Same as the day before, we avoid John Brown Highway by taking gravel roads. But I know we’ll have to return to the blacktop for the last two mile stretch into town – and in this heat - I’m not looking forward to it. By the time we reach the blacktop, we’re so wilted from heat, I wonder if we can make town. Turning onto the blacktop, we hardly get a hundred yards before we have to pull into a shade patch (located in the yard of a farmhouse, itself located or connected to a nursery or greenhouse store). We are sleeping in the shade when a woman named is Sandy asks if we need water. I thank Sandy for her kindness, and she and her mother tell me about an alternative to the blacktop which almost certainly saves the day (only a hundred yards ahead, the highway is intersected by an old railroad that has been converted to a bike and walking path that’s also approved for horse and wagon). Yeah, so we are able to get off the blacktop and onto a small shady path which takes us almost all the way to town.

Old railroad trail parallels John Brown Highway.

"Rails to Trails"

Entering town, we go painfully slow, stopping in every shade patch. While resting in one shade spot, a group of three emergency vehicles comes almost straight at us, and Reba stays solid while they fly just feet away with lights flashing and sirens screaming (granted she’s tired and therefore calmer than usual, but still, what a bullet-proof horse!).

Resting in shade.

We continue, darn near dying in oven-like heat when somehow, Reba begins pulling with a will that could only come from God. Sure and steady, Reba pulls us to the “old creamery bridge” that crosses the Marais des Cygnes River.

To view video of bridge crossing, click link below:

Approaching "old creamery bridge."

Reba's getting good at this bridge stuff.

View of dam.

Marais des Cygnes River.

Reba crossses with flying colors.

Across the bridge, we enter a fisherman’s access, and we’re done! Frank, who happened to be on his way back from a dental appointment, and has seen us in town, and knowing our plan to camp at the river access, arrives just ahead of us, greets us, and asks if I need anything. I confess to being terrible hungry, and Franks (kind of like an angel at the end of the trail) goes to get me a hamburger and onion rings. Frank also loans me his phone and I call my old friend Dale who will come with truck and trailer in the morning.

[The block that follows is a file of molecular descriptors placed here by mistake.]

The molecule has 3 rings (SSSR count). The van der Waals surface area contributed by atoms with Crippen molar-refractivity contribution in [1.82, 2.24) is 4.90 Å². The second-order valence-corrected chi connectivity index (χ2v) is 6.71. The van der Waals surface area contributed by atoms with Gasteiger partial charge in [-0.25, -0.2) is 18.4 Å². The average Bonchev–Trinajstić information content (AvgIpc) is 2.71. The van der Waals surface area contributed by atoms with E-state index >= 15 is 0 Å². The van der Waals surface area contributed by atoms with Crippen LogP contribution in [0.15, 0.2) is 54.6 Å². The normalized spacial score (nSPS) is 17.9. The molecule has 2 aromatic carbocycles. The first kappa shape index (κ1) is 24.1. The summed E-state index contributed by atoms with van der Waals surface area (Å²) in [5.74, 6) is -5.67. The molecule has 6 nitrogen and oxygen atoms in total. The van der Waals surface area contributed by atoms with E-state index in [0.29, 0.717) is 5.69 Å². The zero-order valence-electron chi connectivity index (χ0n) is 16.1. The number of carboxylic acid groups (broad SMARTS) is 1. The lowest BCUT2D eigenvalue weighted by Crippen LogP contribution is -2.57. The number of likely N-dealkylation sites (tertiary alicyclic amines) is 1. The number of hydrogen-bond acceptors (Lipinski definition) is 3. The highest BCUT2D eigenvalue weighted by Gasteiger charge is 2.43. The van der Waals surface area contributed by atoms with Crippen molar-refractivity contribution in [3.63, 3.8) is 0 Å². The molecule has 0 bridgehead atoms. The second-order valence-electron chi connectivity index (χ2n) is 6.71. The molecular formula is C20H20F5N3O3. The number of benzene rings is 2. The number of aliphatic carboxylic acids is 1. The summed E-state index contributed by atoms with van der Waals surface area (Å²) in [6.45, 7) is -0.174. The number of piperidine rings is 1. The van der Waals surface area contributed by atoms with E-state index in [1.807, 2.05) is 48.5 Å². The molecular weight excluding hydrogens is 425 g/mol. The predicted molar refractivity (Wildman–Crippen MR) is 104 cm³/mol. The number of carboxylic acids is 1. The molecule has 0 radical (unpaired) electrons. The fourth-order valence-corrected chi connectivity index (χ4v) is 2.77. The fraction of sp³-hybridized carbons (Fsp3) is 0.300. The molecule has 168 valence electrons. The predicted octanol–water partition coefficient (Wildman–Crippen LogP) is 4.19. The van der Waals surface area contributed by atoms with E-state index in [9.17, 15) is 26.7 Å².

After Frank departs with well wishes and words of thanks, I put up my tent and Reba’s pen (I must first clean trash and broken glass from the ground). Its past 5 in the afternoon and a rough-looking group have trickled in to fish the river below. Fearing that someone might accidentally drive over my tent in the night, I use a bale of hay as a blockade. And as “luck” would have it, Frank had put the bale in a bright yellow plastic bag before giving it to me, so it really showed up well.

View of dam from fishing access area.

Camp at fishing access area.

Reba sleeping in pen at river access area.

Bushed, Jill sleeps with her face on a rock.

I sleep well, and in the morning, my friend Dale comes with stock trailer. Dale and I load Reba and everything up. And that’s that, 2012 would go down as the hottest summer on record! All praise be to God, who through ways unknown, brought folks forward like angels to help me along from beginning to end.  To them all, I would like to say a big, 'Thank you!"